Asian Heritage Street Fair

On Saturday, May 16, 2009, after the Buddha Birthday Celebration/Festival, I walked west to the Tenderloin to attend my second festival of the day, the Asian Heritage Street Celebration. As I neared, I noticed I was in the Vietnamese center of SF ("little Saigon"). There were banh mi joints galore, but sadly I had no stomach space left.

I picked up a surprisingly comprehensive newspaper about the festival, showcasing endorsements of the festival from politicians, promoting sponsors, and describing many details about the festival and its workings. I learned and like the idea that the festival changes location every year to a different Asia neighborhood in San Francisco, thus showing the breadth of SF and its Asian communities.

The fair was sizable, covering seven blocks and taking ninety minutes to explore. Most booths were the usual street fair vendors, e.g., low-end jewelry, handbags, t-shirts, sunglasses. The few distinctive products for sale included imported dvds, shirts, and posters, related to either Japanese rock music or anime. Also, foreign newspapers.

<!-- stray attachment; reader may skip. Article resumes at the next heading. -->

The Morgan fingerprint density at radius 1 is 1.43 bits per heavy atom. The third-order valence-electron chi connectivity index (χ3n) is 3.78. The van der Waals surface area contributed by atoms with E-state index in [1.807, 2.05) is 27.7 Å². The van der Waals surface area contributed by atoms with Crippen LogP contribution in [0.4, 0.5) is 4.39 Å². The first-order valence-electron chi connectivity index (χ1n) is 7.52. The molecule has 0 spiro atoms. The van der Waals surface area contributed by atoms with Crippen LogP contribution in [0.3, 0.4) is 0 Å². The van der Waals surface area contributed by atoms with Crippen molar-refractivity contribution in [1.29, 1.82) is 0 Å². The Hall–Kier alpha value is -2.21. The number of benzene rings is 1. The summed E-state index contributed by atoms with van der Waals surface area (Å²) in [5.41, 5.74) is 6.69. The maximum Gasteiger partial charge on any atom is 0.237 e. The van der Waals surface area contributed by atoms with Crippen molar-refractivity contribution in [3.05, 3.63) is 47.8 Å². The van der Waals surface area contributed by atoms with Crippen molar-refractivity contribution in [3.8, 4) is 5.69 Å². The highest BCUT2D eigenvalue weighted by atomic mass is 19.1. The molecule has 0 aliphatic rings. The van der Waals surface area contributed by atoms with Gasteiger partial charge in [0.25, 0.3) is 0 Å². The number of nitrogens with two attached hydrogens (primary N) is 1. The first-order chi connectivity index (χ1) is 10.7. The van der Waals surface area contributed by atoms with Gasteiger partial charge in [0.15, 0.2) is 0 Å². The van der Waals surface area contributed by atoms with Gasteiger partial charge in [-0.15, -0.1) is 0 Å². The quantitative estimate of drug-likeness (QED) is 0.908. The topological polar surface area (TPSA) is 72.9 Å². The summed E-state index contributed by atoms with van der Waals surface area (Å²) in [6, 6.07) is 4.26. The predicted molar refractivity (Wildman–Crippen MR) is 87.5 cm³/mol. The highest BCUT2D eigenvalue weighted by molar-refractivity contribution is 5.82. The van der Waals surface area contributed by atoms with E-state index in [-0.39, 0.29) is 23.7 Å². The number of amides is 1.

There were also lots of organizations doing outreach to this community, including tons of government agencies, some of which I'm surprised bother to do outreach at all (rather than expect people to come to them): muni (the bus company) and the Social Security Administration. There was even a booth to educate people about lemon laws. In addition, private utilities had booths (telephone, electricity, education, zipcars). Community groups, as well as health and education non-profits, were also represented.

Of the multiple entertainment stages, I caught an urban dance troop, a Filipino folk dance, a dance contest, and a martial arts bout (there was a ring devoted to it). There was also a kids zone.

I took four pictures as I explored the festival.

Regarding food, there was a wide assortment, including tons of grilled meats--the opposite of the last festival. Meats were being grilled at one Korean bbq booth, two Filipino booths, one Hawaiian bbq booth, one Cajun bbq booth, one Thai bbq booth, and one Vietnamese bbq. (No, I couldn't tell all these apart without the help of the booths' signs.) Another stand grilled corn. The non-grill selection included Thai, Lao (no, I don't know the difference), Indian, Vietnamese, crepes, slushies, and kettle corn (of course). Notably more aligned with the Buddhist festival was the Golden Era booth (vegetarian Chinese) and a Vietnamese Buddhist booth.

Despite the selection, I was glad I ate at the other festival. On a warm day like this one, I didn't feel love for something hot off a grill. Also, despite my thirst in the summer weather, I resisted the jamba juice, milk tea, and countless homemade lemonade and bottled water stands, instead looking forward to making myself a blended ice drink at home, and, perhaps later, a smoothie.

I did both.

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